Lincoln student excels in art world
Lincoln High School senior Arthur Thao was recognized with the Lester Schwartz Scholarship for his accomplishments in art at the school's end-of-year ceremonies.
The $1,000 award is given each year to a student pursuing a career in the visual arts and is in memory of Lester Schwartz.
A Lincoln High graduate, Schwartz was an acclaimed artist whose work is included in permanent collections at the Art Institute of Chicago, the Milwaukee Art Museum and the Walker Center in Minneapolis.
The award is one of many achievements for Thao.
Thao's teachers praise him as one of the greatest high school artists they’ve worked with. And his talent was noticed by the University of Wisconsin-Madison, whose art department awarded Thao with the Department of Art Portfolio Scholarship. The $8,000 is the largest award given by the department to an incoming freshman and recognizes Thao for submitting the strongest art portfolio out of his class.
This love for artwork began in kindergarten with casual sketches and drawings. As he grew up, Thao fell in love with anime and began making his own anime drawings. His teachers noticed his work, and encouraged him to take classes. After starting with anime and cartoon drawings, Thao’s work developed into the realistic portraits and mixed-medium paintings he became known for in high school.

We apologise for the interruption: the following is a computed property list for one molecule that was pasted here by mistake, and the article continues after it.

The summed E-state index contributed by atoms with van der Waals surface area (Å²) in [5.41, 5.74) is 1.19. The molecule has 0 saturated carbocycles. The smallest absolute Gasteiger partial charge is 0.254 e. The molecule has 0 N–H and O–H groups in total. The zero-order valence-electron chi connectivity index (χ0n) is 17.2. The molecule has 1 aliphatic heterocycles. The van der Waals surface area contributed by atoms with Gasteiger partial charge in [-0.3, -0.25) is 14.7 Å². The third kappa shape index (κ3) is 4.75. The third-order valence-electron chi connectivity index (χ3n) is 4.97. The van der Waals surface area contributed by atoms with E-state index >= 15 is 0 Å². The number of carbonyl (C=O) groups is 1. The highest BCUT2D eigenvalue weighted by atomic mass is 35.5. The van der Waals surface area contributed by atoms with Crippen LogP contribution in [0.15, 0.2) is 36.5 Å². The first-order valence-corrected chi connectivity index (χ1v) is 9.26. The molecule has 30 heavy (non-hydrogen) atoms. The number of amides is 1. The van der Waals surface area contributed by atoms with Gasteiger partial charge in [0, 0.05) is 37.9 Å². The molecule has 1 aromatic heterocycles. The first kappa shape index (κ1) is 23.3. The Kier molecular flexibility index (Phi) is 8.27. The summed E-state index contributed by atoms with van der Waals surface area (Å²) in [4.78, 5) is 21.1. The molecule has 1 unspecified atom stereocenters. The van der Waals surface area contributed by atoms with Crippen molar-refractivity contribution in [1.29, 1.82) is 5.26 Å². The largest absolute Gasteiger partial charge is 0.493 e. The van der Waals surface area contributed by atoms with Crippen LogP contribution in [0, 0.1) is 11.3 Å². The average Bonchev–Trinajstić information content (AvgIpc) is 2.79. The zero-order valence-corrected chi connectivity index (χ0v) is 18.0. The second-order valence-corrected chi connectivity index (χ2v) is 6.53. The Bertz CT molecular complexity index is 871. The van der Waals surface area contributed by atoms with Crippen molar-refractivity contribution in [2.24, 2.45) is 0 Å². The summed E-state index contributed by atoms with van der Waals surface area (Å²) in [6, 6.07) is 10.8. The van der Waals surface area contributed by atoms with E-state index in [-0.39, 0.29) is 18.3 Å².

“My interest kind of built over the years, and as I practiced more, I came to love it more,” Thao said.
Thao’s talent was recognized early by Lincoln High art teacher Barb Bundy Jost. When Thao was in sixth grade, Jost returned to teaching at Lincoln and noticed the young boy’s raw talent. She soon signed him up for middle school classes.
Although she recognizes Thao is a natural artist, what Jost applauds is his approach to art, to school and to life. She describes him as a “sensitive, wonderful human being,” and believes his compassionate and emotional approach is what sets his artwork apart.
“He is a rare commodity,” Jost said. “He’s kind and sympathetic, and he understands how important that is when creating a visual representation of how he feels. I think everyone who sees what Arthur makes feels what Arthur was feeling when he is creating that art.”
Continuing to push Thao quickly became a challenge for Jost and the other art teachers at Lincoln. He took every art class the school offered by the end of his junior year, and spent his senior year in open studio classes working individually with his teachers. Thao remained responsive to his teachers’ guidance, tackling new mediums and new emotions to expand his skills and understanding of his art.
Thao’s main mediums in high school were pencil drawings and paintings, but in college, he hopes portraits will become a side focus. At UW-Madison, he will major in graphic design, and he also aims to expand his skills in photography.
“I’m kind of nervous,” Thao said. “Art is a tricky life. If other people don’t like your stuff, they won’t support you. But now I have so much support. I just hope I can continue this.”
In Jost’s eyes, Thao has one more step to make — refining his personal style, so his art is recognizable by even the casual observer. And she believes this level of artistic control — and the success that will come with it — isn’t far off for Thao.
“I have no doubt in my mind that Arthur is going to do some beautiful, beautiful work,” Jost said. “You know a Monet when you see a Monet, you know a Van Gogh when you see a Van Gogh. I think we’re all going to stop one day and say, ‘Oh, there’s an Arthur Thao.’”